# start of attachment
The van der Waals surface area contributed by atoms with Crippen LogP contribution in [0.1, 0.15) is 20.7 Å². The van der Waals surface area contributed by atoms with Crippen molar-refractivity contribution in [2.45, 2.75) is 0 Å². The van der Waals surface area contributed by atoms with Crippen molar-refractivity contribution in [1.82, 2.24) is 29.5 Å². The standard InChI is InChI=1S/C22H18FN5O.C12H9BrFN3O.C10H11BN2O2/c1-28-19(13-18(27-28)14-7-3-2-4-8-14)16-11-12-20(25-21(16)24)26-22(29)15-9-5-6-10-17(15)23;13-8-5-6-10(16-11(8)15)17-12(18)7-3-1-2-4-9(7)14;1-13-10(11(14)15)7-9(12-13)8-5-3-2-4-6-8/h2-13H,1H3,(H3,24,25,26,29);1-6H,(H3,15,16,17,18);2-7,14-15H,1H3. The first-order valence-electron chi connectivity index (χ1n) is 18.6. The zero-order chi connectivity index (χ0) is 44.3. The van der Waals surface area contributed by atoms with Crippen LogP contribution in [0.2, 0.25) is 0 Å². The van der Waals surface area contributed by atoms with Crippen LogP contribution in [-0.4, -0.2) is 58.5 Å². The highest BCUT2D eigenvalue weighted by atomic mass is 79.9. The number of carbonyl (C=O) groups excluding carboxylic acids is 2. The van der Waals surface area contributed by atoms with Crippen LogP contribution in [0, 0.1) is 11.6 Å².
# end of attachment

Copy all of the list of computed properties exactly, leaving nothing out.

The van der Waals surface area contributed by atoms with Crippen LogP contribution in [0.1, 0.15) is 20.7 Å². The van der Waals surface area contributed by atoms with Crippen molar-refractivity contribution in [2.45, 2.75) is 0 Å². The van der Waals surface area contributed by atoms with Crippen molar-refractivity contribution in [1.82, 2.24) is 29.5 Å². The standard InChI is InChI=1S/C22H18FN5O.C12H9BrFN3O.C10H11BN2O2/c1-28-19(13-18(27-28)14-7-3-2-4-8-14)16-11-12-20(25-21(16)24)26-22(29)15-9-5-6-10-17(15)23;13-8-5-6-10(16-11(8)15)17-12(18)7-3-1-2-4-9(7)14;1-13-10(11(14)15)7-9(12-13)8-5-3-2-4-6-8/h2-13H,1H3,(H3,24,25,26,29);1-6H,(H3,15,16,17,18);2-7,14-15H,1H3. The first-order valence-electron chi connectivity index (χ1n) is 18.6. The zero-order chi connectivity index (χ0) is 44.3. The van der Waals surface area contributed by atoms with Crippen LogP contribution in [0.2, 0.25) is 0 Å². The van der Waals surface area contributed by atoms with Crippen LogP contribution in [-0.4, -0.2) is 58.5 Å². The highest BCUT2D eigenvalue weighted by atomic mass is 79.9. The number of carbonyl (C=O) groups excluding carboxylic acids is 2. The van der Waals surface area contributed by atoms with Crippen LogP contribution in [0, 0.1) is 11.6 Å².